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Nice score. Where'd you find it?




Every time you make a typo, the errorists win.
 
Posts: 15662 | Location: Location, Location  | Registered: April 09, 2012Reply With QuoteReport This Post
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My Redding dies, shell holder, Lee Factory Crimp die, 3x100 round boxes of 240gr SMKs, and some extra plastic ammo boxes should be arriving today. I got clear colored boxes so I can easily tell them apart from the smoke colored boxes I keep .223 in.

I orederd a LE Wilson case gage from another seller and it should be here on Tuesday.

I want to get a trim die from Brad's Warehouse soon but for now I will just use my forster trimmer with power drill and 3 way cutter.

I was looking at the harbor freight mini chop saw and 300 BLK cutting Jig, but having to anneal the brass is the main stumbling block for me. If I do that, I want to do them consistantly and in volume, and to do that well it takes some serious bucks. I think at this time it will be more economically viable to juts buy converted brass from one of the many sources on line.

Question about the annealing. I read earlier in this thread that annealing should be done before sizing, and some of the sellers do that but it looks like others do it after sizing. Which is correct? Doing it before the idea I guess is to soften the new neck area to allow for better sizing, but isn't the idea of annealing to heat up the worked area to relieve the stresses after to kind of let the metal stucture relax in its new shape? If so then after sizing wold be the way to do it. I admit I don't know much about the annealing process. Most of what I know is what I gleaned from my late father-in-law that work for many years in a steel mill that was supposedly known for their annealing process. He was always proud to mention that all the steel used in the moon buggy, all the federal prison bars made inthe 70's and the ribs for the statue of liberty when it was refurbished in (the 80's?) came from their steel mill.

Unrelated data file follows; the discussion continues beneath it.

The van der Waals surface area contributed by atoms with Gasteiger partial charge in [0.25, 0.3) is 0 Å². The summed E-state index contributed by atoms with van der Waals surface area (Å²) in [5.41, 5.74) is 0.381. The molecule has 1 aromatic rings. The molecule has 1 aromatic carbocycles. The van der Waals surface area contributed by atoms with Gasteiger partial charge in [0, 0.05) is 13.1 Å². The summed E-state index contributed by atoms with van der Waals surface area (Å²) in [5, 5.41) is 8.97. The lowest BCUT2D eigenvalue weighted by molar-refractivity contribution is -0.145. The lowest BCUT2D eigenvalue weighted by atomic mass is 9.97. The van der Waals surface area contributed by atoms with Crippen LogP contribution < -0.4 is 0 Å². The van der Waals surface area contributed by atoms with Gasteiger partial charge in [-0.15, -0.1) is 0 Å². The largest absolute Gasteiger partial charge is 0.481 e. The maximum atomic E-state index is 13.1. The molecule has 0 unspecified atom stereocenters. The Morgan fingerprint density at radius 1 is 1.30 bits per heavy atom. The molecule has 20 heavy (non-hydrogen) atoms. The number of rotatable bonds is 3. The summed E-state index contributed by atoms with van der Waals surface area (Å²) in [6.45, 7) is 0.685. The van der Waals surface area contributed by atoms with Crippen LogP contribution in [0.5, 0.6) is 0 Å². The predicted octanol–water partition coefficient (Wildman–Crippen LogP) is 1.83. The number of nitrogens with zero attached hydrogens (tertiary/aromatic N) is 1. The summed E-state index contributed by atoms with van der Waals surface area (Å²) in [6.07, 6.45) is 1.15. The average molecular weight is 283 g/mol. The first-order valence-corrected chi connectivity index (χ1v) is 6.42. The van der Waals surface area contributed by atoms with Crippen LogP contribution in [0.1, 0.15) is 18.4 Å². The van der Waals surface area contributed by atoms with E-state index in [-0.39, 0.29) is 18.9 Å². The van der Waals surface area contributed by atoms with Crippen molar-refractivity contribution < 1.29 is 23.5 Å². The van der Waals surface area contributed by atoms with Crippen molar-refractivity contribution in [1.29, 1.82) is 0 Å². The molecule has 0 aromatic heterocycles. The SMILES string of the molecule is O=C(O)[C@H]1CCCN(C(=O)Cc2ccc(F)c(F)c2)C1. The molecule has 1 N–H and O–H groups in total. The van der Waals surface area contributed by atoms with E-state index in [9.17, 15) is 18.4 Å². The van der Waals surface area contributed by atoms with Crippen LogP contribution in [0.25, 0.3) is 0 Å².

Any way, what is the propper way to anneal the 300BLK converted brass, and why?

Also, my Aimpoint PRO came in for my 300BLK upper, so I can't wait to get some more ammo to sight it in. Maybe I can find some ammo or brass at the local gun show this weekend.

Gonna go back to the one gun shop and see if they have any of that AA1680 left and buy it after work today.